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Fool me once shame on you. But fool me twice and shame on me.
Deception and deceivers have always been around.
Many folks have been deceived by bogus get rich quick schemes.
There are also folks who were deceived by second rate charlatans selling them inferior products.
In the iron game that I love dearly, deception is prevalent everywhere.
The past era of the game was littered with gimmick products. Sauna Suits and Shake Weights made big time promises but delivered nothing of value.
In today’s iron game, all you need to do is take a gander at social media to that the fake hustle is alive and well.
I have seen male lifters who are jacked to the gills but their effort in the gym is absolutely blasphemous.
I have seen female lifters with curves that will make men start rubbernecking. But these women do “workouts” that are a complete joke and a mockery of the game.
Your Output Should Be A Result Of Your Input
For the lifters I just mentioned their input does not match their output. Genetics play a part, but genetics will only take you so far without hard work.
How hard and smart a lifter trains means much more to me than how a lifter looks.
Obviously, these people who look like Batman but play like Alfred have had some help along the way to attain that look. This means they have done steroids or had surgery or did both.
I have seen lifters who are lean and muscular who bust their rears when they train. I always respect when the input (training effort) matches the output (physique and performance).
Someone who is all show but no go is only fooling themselves into thinking they are truly in shape. They look like Tyson but they fight like Glass Joe.
What You See Is Not Real
The vast majority of the pictures you see on social media makes it seem like everyone who is in the gym is a living Adonis. The reality is that most of them are nowhere near that.
Now, there are folks online who have actually earned their physique through hard work and consistency. I personally know some of them.
When I see them in person there is no drop off from the pictures that they post when compared to their real physique.
There are also folks online who have earned nothing. They do not train hard, smart, or with a sense of urgency. I know some of them too, and what they do in the gym is an absolute farce.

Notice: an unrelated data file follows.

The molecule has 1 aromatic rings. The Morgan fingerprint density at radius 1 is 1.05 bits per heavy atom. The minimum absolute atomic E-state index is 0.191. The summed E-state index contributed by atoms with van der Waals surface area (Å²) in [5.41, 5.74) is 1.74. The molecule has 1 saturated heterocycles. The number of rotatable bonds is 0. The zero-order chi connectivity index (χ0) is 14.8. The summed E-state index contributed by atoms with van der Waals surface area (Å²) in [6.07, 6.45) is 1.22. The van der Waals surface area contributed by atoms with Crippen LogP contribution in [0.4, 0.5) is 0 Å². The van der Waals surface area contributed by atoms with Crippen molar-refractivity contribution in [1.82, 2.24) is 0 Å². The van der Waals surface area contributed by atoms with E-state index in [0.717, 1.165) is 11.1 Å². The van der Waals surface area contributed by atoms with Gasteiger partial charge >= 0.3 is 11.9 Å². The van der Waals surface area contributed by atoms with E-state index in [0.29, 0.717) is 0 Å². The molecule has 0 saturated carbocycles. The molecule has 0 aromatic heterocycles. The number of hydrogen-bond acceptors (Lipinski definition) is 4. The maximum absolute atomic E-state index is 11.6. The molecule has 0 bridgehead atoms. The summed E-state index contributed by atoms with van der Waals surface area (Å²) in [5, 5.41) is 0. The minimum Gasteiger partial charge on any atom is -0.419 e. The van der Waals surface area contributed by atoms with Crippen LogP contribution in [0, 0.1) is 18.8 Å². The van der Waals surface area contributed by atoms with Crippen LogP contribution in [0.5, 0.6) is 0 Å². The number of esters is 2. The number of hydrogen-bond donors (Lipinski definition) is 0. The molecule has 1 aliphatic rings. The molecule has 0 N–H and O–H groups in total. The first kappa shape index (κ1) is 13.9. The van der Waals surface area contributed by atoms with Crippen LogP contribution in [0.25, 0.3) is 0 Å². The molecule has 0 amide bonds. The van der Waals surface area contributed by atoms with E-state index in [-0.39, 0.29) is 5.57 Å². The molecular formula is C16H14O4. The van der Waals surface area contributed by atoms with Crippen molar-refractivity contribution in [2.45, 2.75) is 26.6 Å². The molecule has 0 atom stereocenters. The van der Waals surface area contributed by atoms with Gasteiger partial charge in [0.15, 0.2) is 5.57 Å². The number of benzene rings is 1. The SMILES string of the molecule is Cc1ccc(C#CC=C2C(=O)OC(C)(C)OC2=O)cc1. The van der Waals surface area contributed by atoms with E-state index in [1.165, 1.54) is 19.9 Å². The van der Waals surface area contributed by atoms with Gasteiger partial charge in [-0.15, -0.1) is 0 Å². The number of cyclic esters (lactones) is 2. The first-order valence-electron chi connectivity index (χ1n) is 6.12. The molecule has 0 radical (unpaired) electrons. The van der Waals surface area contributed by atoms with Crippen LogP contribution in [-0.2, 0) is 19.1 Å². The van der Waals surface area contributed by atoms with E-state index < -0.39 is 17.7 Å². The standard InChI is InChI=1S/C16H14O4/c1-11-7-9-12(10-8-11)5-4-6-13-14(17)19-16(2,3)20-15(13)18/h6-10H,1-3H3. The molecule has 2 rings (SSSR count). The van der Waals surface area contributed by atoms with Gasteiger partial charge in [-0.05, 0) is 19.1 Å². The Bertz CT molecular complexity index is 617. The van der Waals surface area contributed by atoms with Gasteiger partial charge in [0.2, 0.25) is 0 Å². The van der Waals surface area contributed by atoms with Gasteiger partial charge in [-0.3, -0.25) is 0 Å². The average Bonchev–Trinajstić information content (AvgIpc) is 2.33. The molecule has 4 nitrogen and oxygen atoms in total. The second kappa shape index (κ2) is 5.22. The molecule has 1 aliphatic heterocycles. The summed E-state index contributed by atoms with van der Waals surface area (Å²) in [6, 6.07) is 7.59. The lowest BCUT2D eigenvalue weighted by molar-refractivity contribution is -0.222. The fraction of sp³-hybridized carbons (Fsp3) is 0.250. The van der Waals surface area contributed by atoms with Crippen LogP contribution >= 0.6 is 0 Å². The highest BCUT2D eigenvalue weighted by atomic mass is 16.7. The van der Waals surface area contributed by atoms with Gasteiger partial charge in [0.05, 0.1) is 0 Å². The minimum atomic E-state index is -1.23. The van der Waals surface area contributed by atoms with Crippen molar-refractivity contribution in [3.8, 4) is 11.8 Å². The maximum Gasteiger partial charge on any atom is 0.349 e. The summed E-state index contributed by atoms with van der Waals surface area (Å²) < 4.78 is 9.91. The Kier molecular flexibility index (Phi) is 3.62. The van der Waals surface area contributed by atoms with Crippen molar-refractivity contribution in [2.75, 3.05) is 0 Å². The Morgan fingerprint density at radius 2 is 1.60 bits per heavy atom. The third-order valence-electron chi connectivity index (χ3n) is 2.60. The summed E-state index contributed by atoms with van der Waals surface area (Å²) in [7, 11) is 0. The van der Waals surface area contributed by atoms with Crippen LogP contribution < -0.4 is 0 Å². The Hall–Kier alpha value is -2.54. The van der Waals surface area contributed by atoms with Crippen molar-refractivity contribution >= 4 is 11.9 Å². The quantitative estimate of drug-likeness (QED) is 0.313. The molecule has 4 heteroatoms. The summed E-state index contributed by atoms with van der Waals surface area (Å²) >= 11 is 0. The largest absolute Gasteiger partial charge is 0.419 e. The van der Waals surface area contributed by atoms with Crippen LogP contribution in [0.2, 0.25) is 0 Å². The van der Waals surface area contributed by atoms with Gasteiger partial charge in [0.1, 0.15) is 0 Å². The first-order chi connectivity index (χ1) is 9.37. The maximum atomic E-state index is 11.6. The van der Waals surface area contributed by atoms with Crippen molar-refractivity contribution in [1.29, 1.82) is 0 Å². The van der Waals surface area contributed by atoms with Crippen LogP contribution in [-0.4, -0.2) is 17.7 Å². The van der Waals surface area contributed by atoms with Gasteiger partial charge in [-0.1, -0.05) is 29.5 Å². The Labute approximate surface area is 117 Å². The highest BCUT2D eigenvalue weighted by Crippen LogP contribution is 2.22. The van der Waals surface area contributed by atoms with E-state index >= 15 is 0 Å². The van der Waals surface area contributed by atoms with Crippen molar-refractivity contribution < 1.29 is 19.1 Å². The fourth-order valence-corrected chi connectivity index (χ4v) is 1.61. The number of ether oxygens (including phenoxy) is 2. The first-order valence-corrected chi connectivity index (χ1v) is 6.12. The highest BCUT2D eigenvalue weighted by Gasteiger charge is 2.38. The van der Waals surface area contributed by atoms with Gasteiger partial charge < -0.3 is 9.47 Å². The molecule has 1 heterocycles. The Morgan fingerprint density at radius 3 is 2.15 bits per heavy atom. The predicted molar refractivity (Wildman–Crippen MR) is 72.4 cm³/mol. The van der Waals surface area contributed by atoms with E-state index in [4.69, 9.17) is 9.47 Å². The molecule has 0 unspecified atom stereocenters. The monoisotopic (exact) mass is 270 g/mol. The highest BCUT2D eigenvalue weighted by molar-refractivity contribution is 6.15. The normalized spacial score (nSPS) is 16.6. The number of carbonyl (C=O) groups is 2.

When I have seen them in person they look nothing like the picture they posted 9 minutes ago while they were in their own doctored version of “beastmode.”
Where did that small waist, big booty, and quads that would make a stallion jealous go?
What about that big chest, massive arms, and cannonball delts? Where are they?
These trainees’ pictures online make it seem as if they have discovered the ultimate training and nutrition plan. They appear like comic book characters but how does this actually happen?
How To Spot A Liar In The Fitness Game
Spotting a liar in the fitness game is actually pretty easy.
Many fitness “influencers” have a tactic they use to make themselves appear superhuman.
Outside of the majority of them using steroids or pro-hormones, almost all of them use high levels of filtering.
Anytime you see pictures like the one I have purposely enhanced, you know you are dealing with a charlatan. I go from a guy in great shape to a guy in superhuman shape within a couple of clicks.
Filtering is absurdly common in the fitness industry as “influencers” focus on making their physiques appear otherworldly.
This is done so that they can sell their snake oil supplements or products to the masses and get paid.
There is nothing wrong with making money, but making it in that fashion has no value.
In terms of how to spot a liar in the fitness game you have to know what to look for. Male and female “influencers” will take different approaches.
Most male fitness “influencers” will:
-Filter images to appear bigger, more muscular, and just flat out jacked to the gills.
-Filter images to appear leaner and more ripped.
-Edit images to vastly improve their V-taper
-Focus primarily on filtering the chest, arms, and abs as they believe it attracts women and drive sales to their exclusive 21 day muscle growth guide.
Most female fitness “influencers” will:
-Filter images to appear leaner and curvier beyond human standards (ie 22 inch waists and 40 inch hips on the same body).
-Filter images to erase all traces of cellulite on the thighs, hamstrings, and glutes.
-Edit images to remove all blemishes from their skin.
-Focus on filtering the glutes, quads, and abs as they believe it will drive sales to their fashionable 6 week glute guides.
You can filter images to make yourself look ripped to pieces.
You can filter out all of your blemishes and marks.
People can filter images to look however they want themselves to look.
If that is there prerogative, that is on them. My advice to you is simply to not believe the fake hustle that you see online.
Ladies and gentlemen this applies to online dating too.
Gentlemen, she may look like an angel in her picture. But when you show up to the first date and she actually looks like the Joker what are you going to do?
Ladies, when you see the man online who went from a small punk to a jacked fitness model overnight, you should be very skeptical.
Don’t be surprised if right under his picture is a link to buy his “30 Days To Maximum Muscle” program.
Now that you know how to spot a liar in the fitness game, you will not fall for the tricks.
Wise men have said for centuries to only “believe half of what you see.” I think you could be believe almost none of what you see on social media.
If it looks like a duck, and quacks like a duck, then it is not a cot dang mongoose. Don’t believe the hype.
I’ll holla at you next time.
The People’s Trainer
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